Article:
The Trouble with Voluntary—or “Voluntary”—Payments in Lieu of Taxes

 May 1, 2012; Source: Bloomberg Businessweek

The NPQ Newswire’s ongoing monitoring of municipal efforts to exact property tax payments from tax-exempt entities has new news to report this week. Fiscally strapped Providence, R.I. has struck a deal with Brown University to raise its payment in lieu of taxes (PILOT) to $31.5 million over 11 years. Nonetheless, Standard & Poor’s dropped Providence’s bond rating to BBB, two steps above junk bond status.

In Omaha, Neb., the nonprofit health care provider, Alegent Health, is acquiring the Creighton University Medical Center from Tenet Healthcare, the hospital’s for-profit operator whose presence makes the Medical Center taxable. Once the Alegent acquisition is completed, municipal officials worry that the hospital will be removed from the tax rolls, and Alegent confirmed that it would apply for a tax exemption. Give credit to one Omaha city councilman who observed that the Alegent acquisition is “a positive for the community that will ensure long-term access to health care and emergency services in north Omaha. That’s worth a lot more to the City of Omaha than the tax exemption.”

That’s certainly the argument of the North Shore Medical Center in Lynn, Mass. as it defends against possible increases in its $419,000 annual payment to the city. This article in the Daily Item mentioned other nonprofits that were making “voluntary” payments to the city, including two small organizations, Raw Art Works, which paid $4,100 in 2011, and Abbott House, which paid $15,000 in lieu of tax payments in 2011. Lynn is also going for an in lieu payment from the All Care Visiting Nurse Association for its Market Street headquarters. Meanwhile, a representative of the Lynn Community Health Center said that it did not make in lieu payments, and she said she knew of no community health center in the state that did. Obviously in Lynn, small nonprofits are not immune to City Hall tax exactions.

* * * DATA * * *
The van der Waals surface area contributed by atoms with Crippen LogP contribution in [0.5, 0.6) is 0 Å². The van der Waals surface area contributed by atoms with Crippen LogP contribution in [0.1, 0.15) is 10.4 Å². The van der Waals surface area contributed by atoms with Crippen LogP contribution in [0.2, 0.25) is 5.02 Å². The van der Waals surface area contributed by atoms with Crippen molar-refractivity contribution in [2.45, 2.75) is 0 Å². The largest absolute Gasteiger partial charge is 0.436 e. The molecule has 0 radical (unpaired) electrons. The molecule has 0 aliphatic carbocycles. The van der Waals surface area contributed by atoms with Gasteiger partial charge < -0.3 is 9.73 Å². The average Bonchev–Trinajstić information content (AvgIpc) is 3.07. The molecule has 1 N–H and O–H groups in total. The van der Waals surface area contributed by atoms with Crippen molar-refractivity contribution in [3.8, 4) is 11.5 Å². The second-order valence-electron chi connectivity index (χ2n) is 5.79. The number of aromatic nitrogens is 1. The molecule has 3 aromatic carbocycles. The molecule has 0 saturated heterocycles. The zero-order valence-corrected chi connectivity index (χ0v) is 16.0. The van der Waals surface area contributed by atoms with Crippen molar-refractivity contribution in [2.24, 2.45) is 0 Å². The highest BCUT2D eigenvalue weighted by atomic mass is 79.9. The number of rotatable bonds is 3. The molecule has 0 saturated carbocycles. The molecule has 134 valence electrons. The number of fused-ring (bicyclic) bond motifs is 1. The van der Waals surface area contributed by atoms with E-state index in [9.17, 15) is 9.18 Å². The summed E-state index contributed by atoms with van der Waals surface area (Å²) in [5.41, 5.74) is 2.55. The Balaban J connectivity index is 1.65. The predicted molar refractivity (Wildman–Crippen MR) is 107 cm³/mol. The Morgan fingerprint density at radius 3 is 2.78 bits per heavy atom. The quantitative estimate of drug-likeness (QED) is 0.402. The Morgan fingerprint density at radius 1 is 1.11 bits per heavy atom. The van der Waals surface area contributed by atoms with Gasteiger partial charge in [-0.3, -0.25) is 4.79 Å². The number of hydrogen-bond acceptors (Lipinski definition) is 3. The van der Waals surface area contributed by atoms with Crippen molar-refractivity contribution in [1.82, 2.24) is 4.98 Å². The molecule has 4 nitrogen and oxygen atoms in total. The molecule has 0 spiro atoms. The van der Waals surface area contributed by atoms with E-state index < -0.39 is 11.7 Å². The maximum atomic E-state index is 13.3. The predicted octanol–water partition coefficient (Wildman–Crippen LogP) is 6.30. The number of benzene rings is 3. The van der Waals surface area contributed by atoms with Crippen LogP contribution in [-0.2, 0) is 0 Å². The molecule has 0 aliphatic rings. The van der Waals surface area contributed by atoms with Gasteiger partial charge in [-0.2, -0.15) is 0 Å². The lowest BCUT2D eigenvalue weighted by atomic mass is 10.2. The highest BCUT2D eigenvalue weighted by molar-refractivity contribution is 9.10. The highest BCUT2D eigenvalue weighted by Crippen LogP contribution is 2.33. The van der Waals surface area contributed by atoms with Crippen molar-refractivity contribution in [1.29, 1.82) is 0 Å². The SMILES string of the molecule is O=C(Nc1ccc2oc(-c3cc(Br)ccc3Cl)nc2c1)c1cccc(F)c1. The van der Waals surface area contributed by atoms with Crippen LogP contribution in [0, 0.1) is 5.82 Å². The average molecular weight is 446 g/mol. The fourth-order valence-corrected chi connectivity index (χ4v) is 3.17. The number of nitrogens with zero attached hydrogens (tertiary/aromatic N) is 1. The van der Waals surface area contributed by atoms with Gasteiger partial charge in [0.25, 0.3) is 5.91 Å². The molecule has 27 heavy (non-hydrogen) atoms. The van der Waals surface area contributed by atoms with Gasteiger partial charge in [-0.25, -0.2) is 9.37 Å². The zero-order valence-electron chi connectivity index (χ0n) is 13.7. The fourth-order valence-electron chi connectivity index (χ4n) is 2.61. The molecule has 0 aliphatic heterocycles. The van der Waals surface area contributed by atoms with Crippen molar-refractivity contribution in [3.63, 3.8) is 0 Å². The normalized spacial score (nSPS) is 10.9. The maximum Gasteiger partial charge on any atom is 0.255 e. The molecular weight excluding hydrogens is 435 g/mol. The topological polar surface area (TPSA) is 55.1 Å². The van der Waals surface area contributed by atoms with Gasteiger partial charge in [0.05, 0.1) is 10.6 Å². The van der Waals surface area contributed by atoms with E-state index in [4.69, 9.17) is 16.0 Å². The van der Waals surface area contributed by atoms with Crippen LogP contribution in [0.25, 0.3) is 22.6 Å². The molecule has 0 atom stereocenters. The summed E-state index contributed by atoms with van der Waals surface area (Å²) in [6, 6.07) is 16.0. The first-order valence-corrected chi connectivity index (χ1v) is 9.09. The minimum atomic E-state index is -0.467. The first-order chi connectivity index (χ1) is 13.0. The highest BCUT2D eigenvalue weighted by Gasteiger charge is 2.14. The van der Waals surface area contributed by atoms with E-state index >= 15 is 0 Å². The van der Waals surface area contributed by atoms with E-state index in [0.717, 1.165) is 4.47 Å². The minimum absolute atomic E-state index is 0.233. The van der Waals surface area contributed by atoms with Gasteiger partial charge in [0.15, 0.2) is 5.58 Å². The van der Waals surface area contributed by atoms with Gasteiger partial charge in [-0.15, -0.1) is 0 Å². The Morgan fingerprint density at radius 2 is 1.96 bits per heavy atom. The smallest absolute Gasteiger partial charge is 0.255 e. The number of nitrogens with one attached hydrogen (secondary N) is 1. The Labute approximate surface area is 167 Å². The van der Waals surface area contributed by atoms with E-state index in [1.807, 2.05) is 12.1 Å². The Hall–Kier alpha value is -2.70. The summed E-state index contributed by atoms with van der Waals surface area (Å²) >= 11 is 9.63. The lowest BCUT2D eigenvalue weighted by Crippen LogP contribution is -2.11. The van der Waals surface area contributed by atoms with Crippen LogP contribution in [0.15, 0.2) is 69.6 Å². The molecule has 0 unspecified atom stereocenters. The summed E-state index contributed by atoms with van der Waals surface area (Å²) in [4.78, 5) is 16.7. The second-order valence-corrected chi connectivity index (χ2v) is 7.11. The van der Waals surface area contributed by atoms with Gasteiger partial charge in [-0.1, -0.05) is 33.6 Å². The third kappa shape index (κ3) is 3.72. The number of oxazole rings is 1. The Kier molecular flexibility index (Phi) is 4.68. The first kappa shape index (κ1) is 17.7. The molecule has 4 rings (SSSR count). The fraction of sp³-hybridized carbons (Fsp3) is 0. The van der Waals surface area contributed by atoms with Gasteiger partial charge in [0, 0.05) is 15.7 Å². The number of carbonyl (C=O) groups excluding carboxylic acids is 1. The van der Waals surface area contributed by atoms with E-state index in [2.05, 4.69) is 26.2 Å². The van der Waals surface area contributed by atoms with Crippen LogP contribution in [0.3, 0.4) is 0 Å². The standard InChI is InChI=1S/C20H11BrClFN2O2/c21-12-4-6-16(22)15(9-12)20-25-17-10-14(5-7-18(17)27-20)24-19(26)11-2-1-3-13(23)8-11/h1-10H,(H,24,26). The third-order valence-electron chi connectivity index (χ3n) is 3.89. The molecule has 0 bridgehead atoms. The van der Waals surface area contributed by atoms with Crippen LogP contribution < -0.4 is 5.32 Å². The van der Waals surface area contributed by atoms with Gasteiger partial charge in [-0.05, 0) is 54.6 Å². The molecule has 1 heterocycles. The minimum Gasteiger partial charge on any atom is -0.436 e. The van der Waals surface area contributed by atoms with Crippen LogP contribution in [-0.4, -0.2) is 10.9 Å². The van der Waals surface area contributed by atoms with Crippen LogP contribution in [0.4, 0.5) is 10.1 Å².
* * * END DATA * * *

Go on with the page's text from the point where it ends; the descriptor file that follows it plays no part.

In New Jersey, the borough of Princeton is merging with Princeton Township, which means that the to-be-elected mayor of the consolidated municipality will have to think through the nature of the relationship with Princeton University, possessor of one of the nation’s largest and fastest-growing tax-exempt endowments. Among the candidates for mayor is one who wants to increase Princeton’s combined borough/township PILOT above the current $2.5 million. Another candidate isn’t saying she would increase it, but wants to move from year-by-year negotiations to a more long-term PILOT structure. 

Observers from Ithaca, N.Y. who saw the Brown University news have immediately thought about Cornell, whose PILOT is only $1.64 million, half of what Brown’s will be if it’s approved by the Providence City Council. In small Ithaca, Cornell owns 90 percent of the city’s tax-exempt property, making it a larger target than other tax-exempt property owners in other cities.  Interestingly, the new mayor of Ithaca is Cornell graduate Svante Myrick, who said during his campaign, “As mayor, I will ask every non-profit in the city to contribute to the tax base through voluntary contributions.” It sounds like Ithaca will indiscriminately be hitting up a lot more than the likes of a well-heeled university, perhaps even aiming at nonprofits like the tiny arts group in Lynn—and that is the problem with the voluntary or sometimes involuntary voluntary tax payments being exacted from tax-exempt property owners.—Rick Cohen

About

Rick Cohen

Rick joined NPQ in 2006, after almost eight years as the executive director of the National Committee for Responsive Philanthropy (NCRP). Before that he played various roles as a community worker and advisor to others doing community work. He has also worked in government. Cohen pursues investigative and analytical articles, advocates for increased philanthropic giving and access for disenfranchised constituencies, and promotes increased philanthropic and nonprofit accountability.